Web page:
2) We stashed $175K into the rainy day fund.

    3) We upped the capital budget by $200K over last year's budget.

    4) We upped the reserve fund by $100K over last year's budget.

    That's a total of $690K that was theoretically available for the FY2013 budget. And it's the end of the world that the local option meals tax did not pass?

    What am I missing here?

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    1. Great question. Given the facts that you stated above, I also have to ask why the Board of Selectmen and Finance Committee felt we could not afford to provide additional funds to the schools. A 1.37% increase is far from level service and will require additional fees. Funny how we don't bat an eye at how much is spent per student at Upper Cape Tech or Sturgis, but we feel the need to clamp down on our local schools. Then, we all complain about how much we spend in charter and school choice sending tuition. Doesn't make any sense to me at all.

      As far as the meals tax goes, it certainly would have come in handy when we aren't so fortunate with our revenue numbers. This will likely be the case in the next year or so.

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    2. You're missing being rational about the future, given the fact that costs go up and up and up. You're missing the town has a huge amount of making up to do to repair all that has been neglected in the past 20 years. You're missing there are waste water issues coming down the pike. Extra revenue starting in July would help to keep the need for an operational override at bay another year or longer.

      Planning for the future is a good thing. Being proactive is a good thing. A selectman once told me that the town budget is like a check book, you can only spend what you have in it. Bit simplistic for my taste since that says nothing about the responsibility those in town government have towards taking care of the people of this town through the town services it provides. But even in that simplistic explanation, why would it not be better to plan for spending that we know will come.

      This budget is based on figures that will change slightly when the state budget is settled. We already know that out of school sending is more then we budgeted for. It is wise to plan for future spending. We can use every penny we can get. And given the fact we are a tourist economy this made sense. It still makes sense.

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  17. You aren't missing anything! With all this "extra cash" why is it that the BOS and FC couldn't see a way to give the schools $140,000 to even out their budget so that fees wouldn't have to implemented. I don't get it . The town knew that the schools were following the town by doing a 0 - 0 - COLA - just like they did - and they knew this was the districts year to implement the COLA. They give 1.3% and the town 3+ - WHAT??? How can the schools negotiate in good faith? You keep hearing about decreased enrollment, but what people need to understand is that it is spread out throughout 12 grades. Therefore you can't eliminate a teacher when she only has one less child in her class than last year. If they all came out of one grade it would be a no-brainer. But that's not how it works. And... Oh my God, costs keep going up.. go figure.. no wonder the budget can't go down. Reality really stinks. But it is what it is. Let's hope that somehow the schools can find a way not to implement fees. But without the help of the BOS and FC.. doubt it.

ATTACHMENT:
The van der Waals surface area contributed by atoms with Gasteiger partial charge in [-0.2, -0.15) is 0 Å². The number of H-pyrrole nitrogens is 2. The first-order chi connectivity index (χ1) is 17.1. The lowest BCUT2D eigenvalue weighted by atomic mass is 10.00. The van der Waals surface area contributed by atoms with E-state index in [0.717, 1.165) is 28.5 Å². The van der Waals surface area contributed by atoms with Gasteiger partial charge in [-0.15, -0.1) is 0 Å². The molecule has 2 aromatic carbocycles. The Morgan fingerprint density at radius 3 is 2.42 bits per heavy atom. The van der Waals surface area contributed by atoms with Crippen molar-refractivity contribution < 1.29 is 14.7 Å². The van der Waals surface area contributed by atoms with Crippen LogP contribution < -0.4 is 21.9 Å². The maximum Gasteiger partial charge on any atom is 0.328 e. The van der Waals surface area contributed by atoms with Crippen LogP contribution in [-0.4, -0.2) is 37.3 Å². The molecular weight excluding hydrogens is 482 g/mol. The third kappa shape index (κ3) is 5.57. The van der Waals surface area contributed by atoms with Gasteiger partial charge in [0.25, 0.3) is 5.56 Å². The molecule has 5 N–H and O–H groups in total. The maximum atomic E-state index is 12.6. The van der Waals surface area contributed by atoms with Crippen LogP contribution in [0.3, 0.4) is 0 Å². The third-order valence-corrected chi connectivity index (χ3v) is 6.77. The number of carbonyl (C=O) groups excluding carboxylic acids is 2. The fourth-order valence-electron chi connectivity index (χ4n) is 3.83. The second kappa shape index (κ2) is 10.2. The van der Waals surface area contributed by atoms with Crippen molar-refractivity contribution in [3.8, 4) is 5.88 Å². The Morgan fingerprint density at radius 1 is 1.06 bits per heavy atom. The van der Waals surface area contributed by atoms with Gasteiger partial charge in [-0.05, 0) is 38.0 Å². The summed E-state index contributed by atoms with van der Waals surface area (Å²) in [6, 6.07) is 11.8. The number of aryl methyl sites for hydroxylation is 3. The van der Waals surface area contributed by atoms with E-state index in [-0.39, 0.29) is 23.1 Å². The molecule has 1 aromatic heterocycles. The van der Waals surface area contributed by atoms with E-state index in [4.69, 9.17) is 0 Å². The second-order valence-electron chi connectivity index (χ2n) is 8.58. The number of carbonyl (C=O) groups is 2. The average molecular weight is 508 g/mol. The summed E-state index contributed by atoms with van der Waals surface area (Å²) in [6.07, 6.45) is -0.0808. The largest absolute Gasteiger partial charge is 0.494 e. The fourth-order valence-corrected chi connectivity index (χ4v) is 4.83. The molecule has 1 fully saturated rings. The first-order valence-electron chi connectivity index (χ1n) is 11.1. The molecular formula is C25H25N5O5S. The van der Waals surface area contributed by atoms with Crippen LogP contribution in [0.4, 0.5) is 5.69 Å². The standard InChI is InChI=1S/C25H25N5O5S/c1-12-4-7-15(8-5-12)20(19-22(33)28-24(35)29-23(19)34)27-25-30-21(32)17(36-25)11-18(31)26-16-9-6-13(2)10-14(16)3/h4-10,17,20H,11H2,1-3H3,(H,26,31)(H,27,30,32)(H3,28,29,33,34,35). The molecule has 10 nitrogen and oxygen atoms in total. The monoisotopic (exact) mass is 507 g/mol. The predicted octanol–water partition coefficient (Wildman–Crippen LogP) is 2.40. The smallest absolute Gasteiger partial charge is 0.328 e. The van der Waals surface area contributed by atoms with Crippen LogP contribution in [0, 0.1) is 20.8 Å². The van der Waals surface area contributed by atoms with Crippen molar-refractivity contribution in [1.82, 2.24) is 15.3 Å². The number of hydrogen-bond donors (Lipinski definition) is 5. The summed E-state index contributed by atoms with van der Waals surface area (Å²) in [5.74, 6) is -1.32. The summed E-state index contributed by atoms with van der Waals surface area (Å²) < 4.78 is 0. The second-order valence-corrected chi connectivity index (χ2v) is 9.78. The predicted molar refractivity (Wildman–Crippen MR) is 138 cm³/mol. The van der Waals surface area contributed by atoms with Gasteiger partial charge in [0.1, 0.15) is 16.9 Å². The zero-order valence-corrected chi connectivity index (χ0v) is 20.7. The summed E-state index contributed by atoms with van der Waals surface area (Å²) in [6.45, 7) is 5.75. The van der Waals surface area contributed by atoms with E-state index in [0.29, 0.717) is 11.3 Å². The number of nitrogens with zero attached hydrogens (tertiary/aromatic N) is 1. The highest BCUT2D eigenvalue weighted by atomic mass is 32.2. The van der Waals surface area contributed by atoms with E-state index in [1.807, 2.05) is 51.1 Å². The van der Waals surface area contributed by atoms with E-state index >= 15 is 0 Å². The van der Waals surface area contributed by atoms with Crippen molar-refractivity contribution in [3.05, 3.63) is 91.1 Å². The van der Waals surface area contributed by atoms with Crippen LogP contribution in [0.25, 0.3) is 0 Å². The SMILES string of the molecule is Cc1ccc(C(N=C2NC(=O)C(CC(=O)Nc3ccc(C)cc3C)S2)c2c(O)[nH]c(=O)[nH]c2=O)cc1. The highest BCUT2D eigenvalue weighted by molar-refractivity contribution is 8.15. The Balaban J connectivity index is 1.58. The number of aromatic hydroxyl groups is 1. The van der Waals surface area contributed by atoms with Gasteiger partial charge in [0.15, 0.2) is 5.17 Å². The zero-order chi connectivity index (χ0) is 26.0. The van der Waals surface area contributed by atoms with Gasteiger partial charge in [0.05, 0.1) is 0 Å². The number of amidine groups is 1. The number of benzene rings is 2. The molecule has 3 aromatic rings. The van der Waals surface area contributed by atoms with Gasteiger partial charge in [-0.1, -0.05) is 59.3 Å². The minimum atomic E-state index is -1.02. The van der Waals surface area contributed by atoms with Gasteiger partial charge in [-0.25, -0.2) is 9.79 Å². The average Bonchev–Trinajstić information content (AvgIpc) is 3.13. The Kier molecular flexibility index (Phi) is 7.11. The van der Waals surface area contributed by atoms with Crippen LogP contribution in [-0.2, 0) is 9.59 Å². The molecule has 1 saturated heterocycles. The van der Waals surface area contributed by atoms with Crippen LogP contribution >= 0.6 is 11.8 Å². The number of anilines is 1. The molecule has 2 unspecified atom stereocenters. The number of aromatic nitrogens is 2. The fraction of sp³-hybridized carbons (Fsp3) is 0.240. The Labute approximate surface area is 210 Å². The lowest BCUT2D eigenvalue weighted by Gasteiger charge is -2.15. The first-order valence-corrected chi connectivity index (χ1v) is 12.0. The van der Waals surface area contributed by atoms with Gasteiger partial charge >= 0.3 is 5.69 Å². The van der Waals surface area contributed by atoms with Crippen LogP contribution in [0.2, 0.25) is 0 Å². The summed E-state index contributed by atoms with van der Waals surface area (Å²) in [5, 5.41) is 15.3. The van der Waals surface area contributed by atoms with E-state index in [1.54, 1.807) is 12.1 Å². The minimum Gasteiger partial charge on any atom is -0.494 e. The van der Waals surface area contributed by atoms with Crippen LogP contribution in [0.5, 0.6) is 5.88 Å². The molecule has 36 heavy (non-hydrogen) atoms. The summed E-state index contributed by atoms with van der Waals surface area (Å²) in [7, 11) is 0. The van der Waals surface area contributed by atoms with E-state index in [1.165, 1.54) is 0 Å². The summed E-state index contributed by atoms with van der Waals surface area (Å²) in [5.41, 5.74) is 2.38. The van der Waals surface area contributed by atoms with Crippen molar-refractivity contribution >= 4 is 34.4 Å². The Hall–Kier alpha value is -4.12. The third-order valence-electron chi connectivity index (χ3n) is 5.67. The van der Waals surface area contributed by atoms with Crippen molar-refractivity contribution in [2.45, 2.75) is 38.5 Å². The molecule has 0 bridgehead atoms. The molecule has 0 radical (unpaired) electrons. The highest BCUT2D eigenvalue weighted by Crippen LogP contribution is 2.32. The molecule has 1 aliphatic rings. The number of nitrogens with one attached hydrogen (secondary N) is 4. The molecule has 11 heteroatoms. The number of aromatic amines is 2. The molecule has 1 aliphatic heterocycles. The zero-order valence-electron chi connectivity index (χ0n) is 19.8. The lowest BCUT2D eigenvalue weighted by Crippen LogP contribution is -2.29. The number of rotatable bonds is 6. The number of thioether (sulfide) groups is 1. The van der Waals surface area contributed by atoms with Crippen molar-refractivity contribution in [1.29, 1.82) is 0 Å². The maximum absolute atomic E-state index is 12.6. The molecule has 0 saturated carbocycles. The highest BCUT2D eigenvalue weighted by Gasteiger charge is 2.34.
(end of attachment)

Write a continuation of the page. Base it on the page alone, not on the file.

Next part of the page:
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    1. It was a political move plain and simple, it made no sense and it never will. It makes no sense on the BOS side especially now since what the one selectman wanted (parents to come to town meeting and ask for more money) didn't happen. Why would parents come to town meeting in a town that couldn't even give a little more to the schools to help avoid additional fees. Loved the young man who spoke up and said fees would drive more kids from the district. He was right and no one seems to be able to really see that. All the back room deals in the world aren't going to help this town. We just aren't making the right decisions. The political scales are weighted on the wrong side. And the people on the three major committees really don't seem to know what they are doing. That's been going on for some time. What the heck do those who are getting a pay check care if the politicians keep screwing up? They still get paid. Sad that no one really seems to care about the people of the town as a whole.

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  18. Randy, the Town doesn't explain why they need the money because taxpayers don't demand an explanation. A pathetic grand total of 417 voters attended Town Meeting with the majority just rubber stamping the Warrant Articles.

    Taxpayers agonized over the local meal tax which amounts to .75 on a $100 tab but votes to fund the golf course at close to $1,000,000 dollars without asking ONE question about closing the revenue and expense gap?

    If we're going to "Grant" the SEIC $50,000 they should use the money to develop a plan to make the golf course self supporting. If $50,000 and the SEIC can't bring the golf course into the black, I suggest we sell it for a solar energy farm.